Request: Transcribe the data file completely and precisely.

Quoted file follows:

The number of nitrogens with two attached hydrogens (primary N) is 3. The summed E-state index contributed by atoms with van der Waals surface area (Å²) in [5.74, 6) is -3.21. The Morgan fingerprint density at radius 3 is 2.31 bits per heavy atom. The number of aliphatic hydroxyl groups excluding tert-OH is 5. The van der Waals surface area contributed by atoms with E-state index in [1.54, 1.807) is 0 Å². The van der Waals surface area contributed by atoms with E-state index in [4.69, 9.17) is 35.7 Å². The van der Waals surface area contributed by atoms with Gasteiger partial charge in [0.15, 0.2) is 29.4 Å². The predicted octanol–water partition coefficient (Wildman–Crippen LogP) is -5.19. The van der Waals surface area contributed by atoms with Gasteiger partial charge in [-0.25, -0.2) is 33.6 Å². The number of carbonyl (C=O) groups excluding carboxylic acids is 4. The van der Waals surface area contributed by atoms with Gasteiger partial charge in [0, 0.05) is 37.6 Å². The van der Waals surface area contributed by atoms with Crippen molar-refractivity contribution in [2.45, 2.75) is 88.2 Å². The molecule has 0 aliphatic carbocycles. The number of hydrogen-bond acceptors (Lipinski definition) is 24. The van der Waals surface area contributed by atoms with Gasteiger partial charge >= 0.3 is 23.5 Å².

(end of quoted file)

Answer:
The number of nitrogens with two attached hydrogens (primary N) is 3. The summed E-state index contributed by atoms with van der Waals surface area (Å²) in [5.74, 6) is -3.21. The Morgan fingerprint density at radius 3 is 2.31 bits per heavy atom. The number of aliphatic hydroxyl groups excluding tert-OH is 5. The van der Waals surface area contributed by atoms with E-state index in [1.54, 1.807) is 0 Å². The van der Waals surface area contributed by atoms with E-state index in [4.69, 9.17) is 35.7 Å². The van der Waals surface area contributed by atoms with Gasteiger partial charge in [0.15, 0.2) is 29.4 Å². The predicted octanol–water partition coefficient (Wildman–Crippen LogP) is -5.19. The van der Waals surface area contributed by atoms with Gasteiger partial charge in [-0.25, -0.2) is 33.6 Å². The number of carbonyl (C=O) groups excluding carboxylic acids is 4. The van der Waals surface area contributed by atoms with Gasteiger partial charge in [0, 0.05) is 37.6 Å². The van der Waals surface area contributed by atoms with Crippen molar-refractivity contribution in [2.45, 2.75) is 88.2 Å². The molecule has 0 aliphatic carbocycles. The number of hydrogen-bond acceptors (Lipinski definition) is 24. The van der Waals surface area contributed by atoms with Gasteiger partial charge >= 0.3 is 23.5 Å².